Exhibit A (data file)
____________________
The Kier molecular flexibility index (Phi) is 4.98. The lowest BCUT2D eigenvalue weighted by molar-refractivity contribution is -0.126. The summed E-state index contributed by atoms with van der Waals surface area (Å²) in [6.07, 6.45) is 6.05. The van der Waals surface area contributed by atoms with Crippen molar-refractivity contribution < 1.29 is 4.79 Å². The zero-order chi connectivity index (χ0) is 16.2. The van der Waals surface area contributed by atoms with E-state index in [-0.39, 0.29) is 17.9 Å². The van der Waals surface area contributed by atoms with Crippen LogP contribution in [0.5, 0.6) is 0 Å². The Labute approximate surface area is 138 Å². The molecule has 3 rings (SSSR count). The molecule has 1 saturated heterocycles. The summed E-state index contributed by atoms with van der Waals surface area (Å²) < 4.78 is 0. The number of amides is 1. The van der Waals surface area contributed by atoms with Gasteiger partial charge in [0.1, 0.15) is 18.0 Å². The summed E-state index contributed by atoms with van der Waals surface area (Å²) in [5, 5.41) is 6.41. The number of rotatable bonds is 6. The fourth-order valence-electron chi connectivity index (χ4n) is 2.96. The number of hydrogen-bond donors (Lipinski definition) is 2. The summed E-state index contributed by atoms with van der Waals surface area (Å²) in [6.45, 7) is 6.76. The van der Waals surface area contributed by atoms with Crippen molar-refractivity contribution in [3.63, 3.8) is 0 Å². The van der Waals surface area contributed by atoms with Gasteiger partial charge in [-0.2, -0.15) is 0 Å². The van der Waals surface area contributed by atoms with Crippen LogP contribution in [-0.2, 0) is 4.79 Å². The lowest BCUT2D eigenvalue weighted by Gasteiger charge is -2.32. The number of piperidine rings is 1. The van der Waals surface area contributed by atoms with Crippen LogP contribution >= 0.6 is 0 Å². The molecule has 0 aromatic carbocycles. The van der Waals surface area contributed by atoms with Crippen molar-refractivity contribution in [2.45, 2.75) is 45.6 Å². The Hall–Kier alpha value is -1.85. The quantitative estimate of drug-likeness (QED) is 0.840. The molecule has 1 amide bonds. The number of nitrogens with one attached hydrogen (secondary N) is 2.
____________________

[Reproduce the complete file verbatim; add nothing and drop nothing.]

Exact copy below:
The Kier molecular flexibility index (Phi) is 4.98. The lowest BCUT2D eigenvalue weighted by molar-refractivity contribution is -0.126. The summed E-state index contributed by atoms with van der Waals surface area (Å²) in [6.07, 6.45) is 6.05. The van der Waals surface area contributed by atoms with Crippen molar-refractivity contribution < 1.29 is 4.79 Å². The zero-order chi connectivity index (χ0) is 16.2. The van der Waals surface area contributed by atoms with E-state index in [-0.39, 0.29) is 17.9 Å². The van der Waals surface area contributed by atoms with Crippen LogP contribution in [0.5, 0.6) is 0 Å². The Labute approximate surface area is 138 Å². The molecule has 3 rings (SSSR count). The molecule has 1 saturated heterocycles. The summed E-state index contributed by atoms with van der Waals surface area (Å²) < 4.78 is 0. The number of amides is 1. The van der Waals surface area contributed by atoms with Gasteiger partial charge in [0.1, 0.15) is 18.0 Å². The summed E-state index contributed by atoms with van der Waals surface area (Å²) in [5, 5.41) is 6.41. The number of rotatable bonds is 6. The fourth-order valence-electron chi connectivity index (χ4n) is 2.96. The number of hydrogen-bond donors (Lipinski definition) is 2. The summed E-state index contributed by atoms with van der Waals surface area (Å²) in [6.45, 7) is 6.76. The van der Waals surface area contributed by atoms with Crippen molar-refractivity contribution in [3.63, 3.8) is 0 Å². The van der Waals surface area contributed by atoms with Gasteiger partial charge in [-0.2, -0.15) is 0 Å². The van der Waals surface area contributed by atoms with Crippen LogP contribution in [-0.2, 0) is 4.79 Å². The lowest BCUT2D eigenvalue weighted by Gasteiger charge is -2.32. The number of piperidine rings is 1. The van der Waals surface area contributed by atoms with Crippen LogP contribution >= 0.6 is 0 Å². The molecule has 0 aromatic carbocycles. The van der Waals surface area contributed by atoms with Crippen molar-refractivity contribution in [2.45, 2.75) is 45.6 Å². The Hall–Kier alpha value is -1.85. The quantitative estimate of drug-likeness (QED) is 0.840. The molecule has 1 amide bonds. The number of nitrogens with one attached hydrogen (secondary N) is 2.